Other factors which influenced Sinn Fein's electoral performance undoubtedly included Gerry Adam's poor performance on the Prime Time TV debate and the fact that Fianna Fail, Fine Gael, and virtually all the other parties, went out of their way to say they would not join a coalition with Sinn Fein.
However, Labour, whose poorer-than-expected showing will undoubtedly cause some soul searching over the wisdom of having nailed its colours to a Labour/Fine Gael/Green coalition, went so far as to suggest, in the days leading up to the election, that it might be prepared to switch 'sides' and join a Fianna Fail coalition, if this was what it would take to keep Sinn Fein out of government.
As soon as it became clear that Sinn Fein's TDs would not be needed to form a new government, Labour leader Pat Rabbite showed no shame or hesitation over reverting to his earlier stance of 'no coalition with Fianna Fail'.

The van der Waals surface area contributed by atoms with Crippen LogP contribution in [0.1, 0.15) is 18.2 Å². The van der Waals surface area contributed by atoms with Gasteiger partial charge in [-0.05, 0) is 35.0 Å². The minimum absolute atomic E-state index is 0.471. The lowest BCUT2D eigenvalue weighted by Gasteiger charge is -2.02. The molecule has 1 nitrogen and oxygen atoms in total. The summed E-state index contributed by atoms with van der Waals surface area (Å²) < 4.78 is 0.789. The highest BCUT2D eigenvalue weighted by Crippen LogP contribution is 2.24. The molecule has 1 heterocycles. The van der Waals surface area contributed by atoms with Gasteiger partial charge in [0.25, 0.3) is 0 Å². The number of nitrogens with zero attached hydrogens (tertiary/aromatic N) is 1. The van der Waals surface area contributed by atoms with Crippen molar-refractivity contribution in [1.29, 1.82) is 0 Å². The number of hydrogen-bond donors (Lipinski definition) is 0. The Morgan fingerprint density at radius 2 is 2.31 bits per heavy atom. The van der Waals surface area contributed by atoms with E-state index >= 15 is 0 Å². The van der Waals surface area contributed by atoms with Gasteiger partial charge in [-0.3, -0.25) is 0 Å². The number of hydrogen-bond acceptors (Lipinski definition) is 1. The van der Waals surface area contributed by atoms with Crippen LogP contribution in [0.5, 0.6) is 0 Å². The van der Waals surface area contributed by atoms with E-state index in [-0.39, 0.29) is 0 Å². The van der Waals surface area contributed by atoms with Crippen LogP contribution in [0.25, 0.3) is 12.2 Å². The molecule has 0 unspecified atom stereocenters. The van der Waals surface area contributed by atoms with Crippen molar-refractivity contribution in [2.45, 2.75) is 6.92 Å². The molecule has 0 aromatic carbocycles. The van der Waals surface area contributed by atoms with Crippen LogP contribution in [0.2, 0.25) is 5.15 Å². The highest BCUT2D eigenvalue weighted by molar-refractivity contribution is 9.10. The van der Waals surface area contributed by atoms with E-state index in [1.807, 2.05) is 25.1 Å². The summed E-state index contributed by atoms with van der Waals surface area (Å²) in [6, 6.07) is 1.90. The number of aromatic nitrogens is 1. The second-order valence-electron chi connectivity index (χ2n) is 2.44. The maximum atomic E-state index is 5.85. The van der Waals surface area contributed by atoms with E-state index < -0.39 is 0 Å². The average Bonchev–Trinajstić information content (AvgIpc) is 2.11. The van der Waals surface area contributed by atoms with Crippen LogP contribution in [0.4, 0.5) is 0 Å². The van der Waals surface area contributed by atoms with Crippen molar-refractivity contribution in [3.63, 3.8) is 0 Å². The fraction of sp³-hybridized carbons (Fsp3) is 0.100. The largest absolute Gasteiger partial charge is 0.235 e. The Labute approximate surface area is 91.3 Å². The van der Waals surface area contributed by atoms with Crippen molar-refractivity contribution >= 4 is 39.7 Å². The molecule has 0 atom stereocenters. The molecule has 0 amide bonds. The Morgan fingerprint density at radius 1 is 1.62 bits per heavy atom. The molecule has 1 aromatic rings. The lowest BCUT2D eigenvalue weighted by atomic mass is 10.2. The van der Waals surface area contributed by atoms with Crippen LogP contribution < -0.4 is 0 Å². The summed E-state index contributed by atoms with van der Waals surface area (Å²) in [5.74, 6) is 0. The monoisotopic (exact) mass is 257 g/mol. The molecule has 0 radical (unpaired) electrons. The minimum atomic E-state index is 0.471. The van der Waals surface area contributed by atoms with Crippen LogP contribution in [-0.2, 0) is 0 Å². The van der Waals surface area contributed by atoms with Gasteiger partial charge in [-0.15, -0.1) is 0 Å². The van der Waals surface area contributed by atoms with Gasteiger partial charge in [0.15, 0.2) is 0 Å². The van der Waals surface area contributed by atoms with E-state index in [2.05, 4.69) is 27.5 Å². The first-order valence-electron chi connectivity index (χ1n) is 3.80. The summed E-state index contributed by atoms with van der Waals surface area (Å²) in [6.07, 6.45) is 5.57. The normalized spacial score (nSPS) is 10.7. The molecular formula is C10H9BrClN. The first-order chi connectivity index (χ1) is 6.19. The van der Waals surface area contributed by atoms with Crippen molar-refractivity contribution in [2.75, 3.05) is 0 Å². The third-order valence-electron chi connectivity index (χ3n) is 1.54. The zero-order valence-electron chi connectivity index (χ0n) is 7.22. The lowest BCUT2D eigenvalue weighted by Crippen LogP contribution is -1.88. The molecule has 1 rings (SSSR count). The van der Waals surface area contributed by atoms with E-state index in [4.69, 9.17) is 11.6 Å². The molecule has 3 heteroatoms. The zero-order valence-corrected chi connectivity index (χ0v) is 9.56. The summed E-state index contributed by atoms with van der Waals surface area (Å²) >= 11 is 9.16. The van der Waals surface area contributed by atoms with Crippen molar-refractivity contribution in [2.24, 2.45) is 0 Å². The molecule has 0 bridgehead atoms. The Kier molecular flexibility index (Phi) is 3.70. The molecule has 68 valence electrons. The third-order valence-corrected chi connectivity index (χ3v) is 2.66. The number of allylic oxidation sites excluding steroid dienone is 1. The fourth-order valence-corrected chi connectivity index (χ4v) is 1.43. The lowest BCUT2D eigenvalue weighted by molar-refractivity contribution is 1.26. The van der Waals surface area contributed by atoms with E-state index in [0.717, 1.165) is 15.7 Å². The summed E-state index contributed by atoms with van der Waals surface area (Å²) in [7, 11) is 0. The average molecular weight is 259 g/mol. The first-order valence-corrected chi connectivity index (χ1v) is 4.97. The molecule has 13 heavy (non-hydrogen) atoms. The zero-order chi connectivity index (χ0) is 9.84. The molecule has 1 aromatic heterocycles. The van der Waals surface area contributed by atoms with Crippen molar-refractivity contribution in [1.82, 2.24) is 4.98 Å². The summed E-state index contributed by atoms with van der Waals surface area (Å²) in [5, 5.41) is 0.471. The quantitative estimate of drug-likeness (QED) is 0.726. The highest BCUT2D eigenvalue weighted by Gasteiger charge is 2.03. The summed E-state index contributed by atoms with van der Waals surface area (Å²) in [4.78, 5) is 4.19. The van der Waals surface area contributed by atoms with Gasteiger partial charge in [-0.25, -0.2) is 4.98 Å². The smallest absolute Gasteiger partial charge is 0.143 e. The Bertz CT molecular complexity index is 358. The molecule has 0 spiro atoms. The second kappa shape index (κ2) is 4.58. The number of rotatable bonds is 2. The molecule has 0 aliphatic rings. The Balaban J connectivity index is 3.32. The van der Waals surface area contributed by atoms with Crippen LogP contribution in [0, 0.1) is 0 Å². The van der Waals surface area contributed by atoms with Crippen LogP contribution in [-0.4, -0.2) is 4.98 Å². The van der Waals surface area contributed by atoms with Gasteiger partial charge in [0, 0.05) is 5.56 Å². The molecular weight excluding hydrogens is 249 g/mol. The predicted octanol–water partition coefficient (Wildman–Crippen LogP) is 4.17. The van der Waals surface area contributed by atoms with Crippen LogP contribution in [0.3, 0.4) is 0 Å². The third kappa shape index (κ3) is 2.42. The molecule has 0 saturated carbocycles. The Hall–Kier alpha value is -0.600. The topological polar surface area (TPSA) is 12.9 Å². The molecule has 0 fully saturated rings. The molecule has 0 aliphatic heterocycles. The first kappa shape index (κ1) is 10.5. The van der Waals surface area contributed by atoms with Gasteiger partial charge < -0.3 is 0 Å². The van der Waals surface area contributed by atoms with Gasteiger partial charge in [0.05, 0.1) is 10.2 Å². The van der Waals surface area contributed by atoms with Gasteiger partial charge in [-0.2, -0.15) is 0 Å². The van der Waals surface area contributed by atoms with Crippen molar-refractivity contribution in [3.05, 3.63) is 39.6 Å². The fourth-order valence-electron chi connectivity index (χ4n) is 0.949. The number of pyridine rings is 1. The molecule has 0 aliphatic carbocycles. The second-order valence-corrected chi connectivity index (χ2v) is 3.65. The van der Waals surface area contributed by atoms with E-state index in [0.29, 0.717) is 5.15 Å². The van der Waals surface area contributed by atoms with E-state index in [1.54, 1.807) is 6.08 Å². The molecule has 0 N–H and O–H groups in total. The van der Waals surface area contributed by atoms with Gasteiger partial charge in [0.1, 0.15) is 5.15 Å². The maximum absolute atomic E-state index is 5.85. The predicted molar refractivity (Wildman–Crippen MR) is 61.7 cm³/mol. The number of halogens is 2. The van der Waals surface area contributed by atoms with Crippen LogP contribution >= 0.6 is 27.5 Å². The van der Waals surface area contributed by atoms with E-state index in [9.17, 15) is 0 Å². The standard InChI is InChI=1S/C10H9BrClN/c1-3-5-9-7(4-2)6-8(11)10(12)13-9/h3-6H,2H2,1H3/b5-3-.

As all this suggest, that there is little about politics in the 26 counties makes sense in class terms - just part of a malign legacy arising from Britain's past colonial involvement and the divisions and political culture arising from partition, the 1921 treaty and the Irish civil war which followed. It also demonstrates a disturbingly high level of political opportunism.
Yet, with the major issues facing the Irish electorate similar to those faced by people here in Britain - not least of which being the growing gap between rich and poor and concerns over employment, housing, health, pensions, transport,racism and the further undermining of national sovereignty within the EU - it's hard to see how another conservative, pro-EU Fianna Fail-led government will be capable of producing anything more progressive or equitable than the previous two coalition governments.
Connolly Association, c/o RMT, Unity House, 39 Chalton Street, London, NW1 1JD
Copyright © 2007 David Granville